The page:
|
|

Virginia Death of Employee: What you need to know

An employer may pay all wages owed to a deceased employee up to $15,000 under the following circumstances:
• At least 60 days have passed since the employee's death; and
• No one has applied for appointment or been appointed by the court to serve as executor or administrator of the estate.
The wages may be paid to any successor (VA Code Sec. 64.2-602). A successor is any person, other than a creditor, who is entitled to all or part of the deceased employee's estate. Any payment made by the employer will constitute full discharge of the sum paid.
Thirty days after the employee's death, if no personal representative has been appointed, a successor may direct the employer to pay any wages owed to the entity handling the funeral arrangements, up to a maximum of $3,500 (VA Code Sec. 64.2-604).
For a Limited Time receive a FREE HR Report on the "Critical HR Recordkeeping”.  This exclusive special report covers hiring records, employment relationships, termination records, litigation issues, electronic information issues, tips for better recordkeeping, and a list of legal requirements.  Download Now
An employer should contact the circuit court of the county in which the employee resided at the time of death if there are questions about the distribution of a payment or if the amount owed exceeds $15,000.
An employer must report any work-related incident resulting in a fatality or in-patient hospitalization of three or more persons to the Virginia Department of Labor and Industry within 8 hours of the incident (VA Code Sec. 40.1-51.1(D)).

>> Read more about Death of Employee

More on this topic:

State Requirements

National | Alabama | Arizona | California | Colorado | Connecticut | Florida | Georgia | Hawaii | Illinois | Indiana | Kansas | Louisiana | Massachusetts | Michigan | Minnesota | Mississippi | New Jersey | New York | Ohio | Oregon | Pennsylvania | Rhode Island | Tennessee | Virginia | Washington | West Virginia | Wisconsin |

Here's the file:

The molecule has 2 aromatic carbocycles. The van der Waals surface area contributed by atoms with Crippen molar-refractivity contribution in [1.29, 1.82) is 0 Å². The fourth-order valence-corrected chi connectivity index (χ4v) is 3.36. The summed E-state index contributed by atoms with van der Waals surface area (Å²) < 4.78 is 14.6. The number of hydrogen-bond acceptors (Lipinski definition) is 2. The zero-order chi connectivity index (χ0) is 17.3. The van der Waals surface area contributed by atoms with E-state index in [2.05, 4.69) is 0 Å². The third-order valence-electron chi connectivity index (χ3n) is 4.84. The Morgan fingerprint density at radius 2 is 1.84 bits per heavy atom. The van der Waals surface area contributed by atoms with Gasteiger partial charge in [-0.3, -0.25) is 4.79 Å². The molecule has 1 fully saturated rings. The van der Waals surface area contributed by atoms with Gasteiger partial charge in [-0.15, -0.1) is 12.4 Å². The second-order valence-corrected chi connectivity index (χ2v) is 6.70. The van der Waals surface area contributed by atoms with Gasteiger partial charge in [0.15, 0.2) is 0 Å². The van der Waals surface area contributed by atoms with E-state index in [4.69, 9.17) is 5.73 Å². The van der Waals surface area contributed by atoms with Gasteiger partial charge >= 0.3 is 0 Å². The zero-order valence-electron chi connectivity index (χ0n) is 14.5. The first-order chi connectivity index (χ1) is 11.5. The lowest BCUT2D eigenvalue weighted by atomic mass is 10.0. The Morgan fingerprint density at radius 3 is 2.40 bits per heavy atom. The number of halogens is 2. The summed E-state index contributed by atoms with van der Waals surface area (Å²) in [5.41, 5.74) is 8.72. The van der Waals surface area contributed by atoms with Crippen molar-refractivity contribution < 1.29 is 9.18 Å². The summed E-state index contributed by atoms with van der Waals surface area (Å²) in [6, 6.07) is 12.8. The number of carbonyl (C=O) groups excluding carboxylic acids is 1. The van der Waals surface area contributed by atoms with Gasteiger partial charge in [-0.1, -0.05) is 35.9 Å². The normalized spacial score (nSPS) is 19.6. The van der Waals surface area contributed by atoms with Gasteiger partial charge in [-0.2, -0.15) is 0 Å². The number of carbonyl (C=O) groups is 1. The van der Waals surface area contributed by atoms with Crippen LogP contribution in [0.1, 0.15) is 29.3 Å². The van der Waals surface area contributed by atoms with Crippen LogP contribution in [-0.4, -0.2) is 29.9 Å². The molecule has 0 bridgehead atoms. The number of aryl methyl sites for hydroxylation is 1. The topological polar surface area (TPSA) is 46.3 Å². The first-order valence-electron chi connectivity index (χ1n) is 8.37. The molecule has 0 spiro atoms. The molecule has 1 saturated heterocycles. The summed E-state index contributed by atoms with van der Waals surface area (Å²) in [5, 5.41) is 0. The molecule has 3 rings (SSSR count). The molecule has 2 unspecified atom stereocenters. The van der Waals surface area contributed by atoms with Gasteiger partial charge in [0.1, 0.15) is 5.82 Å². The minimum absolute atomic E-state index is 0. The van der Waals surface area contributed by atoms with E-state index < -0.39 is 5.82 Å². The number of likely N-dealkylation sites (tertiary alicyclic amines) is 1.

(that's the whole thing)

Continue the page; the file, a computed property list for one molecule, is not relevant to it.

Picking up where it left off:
Virginia Death of Employee Resources

Death of Employee Products

Free Special Reports
Get Your FREE HR Management Special Report. Download Any One Of These FREE Special Reports, Instantly!
Featured Special Report
Claim Your Free Copy of Critical HR Recordkeeping

Record retention is complex and time consuming. However, in addition to complying with various federal and state laws, keeping good, well-organized records can be very helpful in documenting and supporting an organization’s employment actions.
Download Now!


This special report will discuss how you can ensure your records are in good order, and establish a record-retention policy.

Topics covered:
1. Hiring Records
2. Employment Relationships
3. Termination Records
4. Litigation Issues
5. Electronic Information Issues
6. Tips for Better Recordkeeping
7. A List of Legal Requirements

Make sure you have the information you need to know to keep your records in order.